The church of Santa Maria de Castroveteri stands at 473 meters above sea level on an ancient site, along the Via Cassia Vetus or Clodia, which was already inhabited during the Etruscan and Roman ages.
In his manuscripts, archaeologist Gian Francesco Gamurrini from Arezzo reports that in 1803 or 1805 a circular stone with an inscription (Corpus Inscriptionum Etruscarum), now gone missing, was found in the church “in castro Pigli”.
Between the Middle Ages and the Renaissance, the area of the castrum et curtis de Pinli was sought after by the most influent representatives of the civil and ecclesiastical powers.
In the 11th century, the whole area between Piglie and Puliciano was the property of the Marchesi del Monte di S. Maria.
Probably built in the High Middle Ages as a castle church, which was recorded in Pilli prior to 1079, S. Maria in Catroveteri has been documented, although indirectly, since 1182. That was the year when Ronaldino di Mambilia dei Longobardi di Dorna donated properties located in Pilli to the Canonica di San Donato di Arezzo.
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Santa Maria’s church maintained a primary role even after 1269, when the new castle was built a little further downhill by the Burali family, owners of the church’s patronage.
Instead, S. Maria de Pilli’s church, subordinate to Quarto’s parish church, was explicitly mentioned in the Rationes Decimarum at the beginning of the 14th century.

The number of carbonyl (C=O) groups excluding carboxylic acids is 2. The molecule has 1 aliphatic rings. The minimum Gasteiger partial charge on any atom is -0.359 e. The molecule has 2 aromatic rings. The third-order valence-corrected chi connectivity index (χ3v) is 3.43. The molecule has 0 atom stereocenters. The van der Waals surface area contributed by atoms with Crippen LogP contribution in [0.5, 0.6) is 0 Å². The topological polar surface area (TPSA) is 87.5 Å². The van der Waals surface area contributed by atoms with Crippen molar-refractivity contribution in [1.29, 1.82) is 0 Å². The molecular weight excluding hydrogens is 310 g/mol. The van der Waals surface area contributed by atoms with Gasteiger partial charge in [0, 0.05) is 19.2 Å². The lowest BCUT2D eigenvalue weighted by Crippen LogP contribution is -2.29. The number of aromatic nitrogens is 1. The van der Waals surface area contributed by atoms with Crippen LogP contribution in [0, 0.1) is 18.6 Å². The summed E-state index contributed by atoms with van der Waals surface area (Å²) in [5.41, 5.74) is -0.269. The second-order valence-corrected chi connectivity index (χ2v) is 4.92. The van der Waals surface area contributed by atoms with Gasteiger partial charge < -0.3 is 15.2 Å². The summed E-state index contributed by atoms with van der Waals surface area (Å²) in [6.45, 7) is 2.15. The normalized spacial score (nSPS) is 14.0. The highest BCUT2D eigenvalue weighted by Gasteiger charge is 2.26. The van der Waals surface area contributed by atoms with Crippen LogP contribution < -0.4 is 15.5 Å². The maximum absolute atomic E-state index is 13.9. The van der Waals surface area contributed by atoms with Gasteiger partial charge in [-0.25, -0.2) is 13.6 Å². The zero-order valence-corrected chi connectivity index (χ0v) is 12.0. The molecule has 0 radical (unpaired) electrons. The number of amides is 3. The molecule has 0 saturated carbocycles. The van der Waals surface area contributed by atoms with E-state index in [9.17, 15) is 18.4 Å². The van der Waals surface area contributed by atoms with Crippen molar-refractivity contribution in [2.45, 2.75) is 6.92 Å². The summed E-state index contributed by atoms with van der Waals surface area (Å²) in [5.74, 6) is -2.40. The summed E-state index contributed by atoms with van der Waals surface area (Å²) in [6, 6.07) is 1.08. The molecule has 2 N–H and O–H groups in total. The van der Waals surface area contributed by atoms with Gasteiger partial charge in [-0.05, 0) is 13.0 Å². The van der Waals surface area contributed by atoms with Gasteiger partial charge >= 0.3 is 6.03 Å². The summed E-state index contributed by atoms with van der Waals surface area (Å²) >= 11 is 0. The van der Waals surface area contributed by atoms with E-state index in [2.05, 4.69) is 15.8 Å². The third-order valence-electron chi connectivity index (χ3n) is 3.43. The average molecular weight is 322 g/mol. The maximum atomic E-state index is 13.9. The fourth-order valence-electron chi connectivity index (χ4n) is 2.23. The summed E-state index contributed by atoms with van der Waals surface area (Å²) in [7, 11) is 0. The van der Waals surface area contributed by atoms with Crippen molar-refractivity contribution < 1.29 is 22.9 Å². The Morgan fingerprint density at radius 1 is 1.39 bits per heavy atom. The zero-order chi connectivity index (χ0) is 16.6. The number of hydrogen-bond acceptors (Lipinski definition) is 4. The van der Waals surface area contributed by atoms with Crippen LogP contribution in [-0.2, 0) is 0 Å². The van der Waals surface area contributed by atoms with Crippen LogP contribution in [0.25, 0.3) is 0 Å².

In 1583, the church was joined to S. Andrea’s, which is also mentioned in documents dating as far back as the 14th century and stands a few meters further downhill. S. Maria de Pilli therefore became an oratory. During the same year, the Visitatore Apostolico (Apostolic visitor) ordered that “certain paintings” present in the church be destroyed. The stone on the façade, bearing the date 1676, probably refers to a restoration of the building.
Inside the church, some documents testify the presence of an icon of the Virgin since the 16th century. This icon, which was said to be miraculous and was therefore devotedly worshipped, portrays the Madonna Assunta in Cielo (the Assumption).
In 1583, the Apostolic visitor reported that on the first Sunday of every month, the population of Pigli and of the surrounding villages walked there in procession.
The church underwent further renovation between the 17th and the 18th centuries and it is now back to its original splendor thanks to a careful restoration.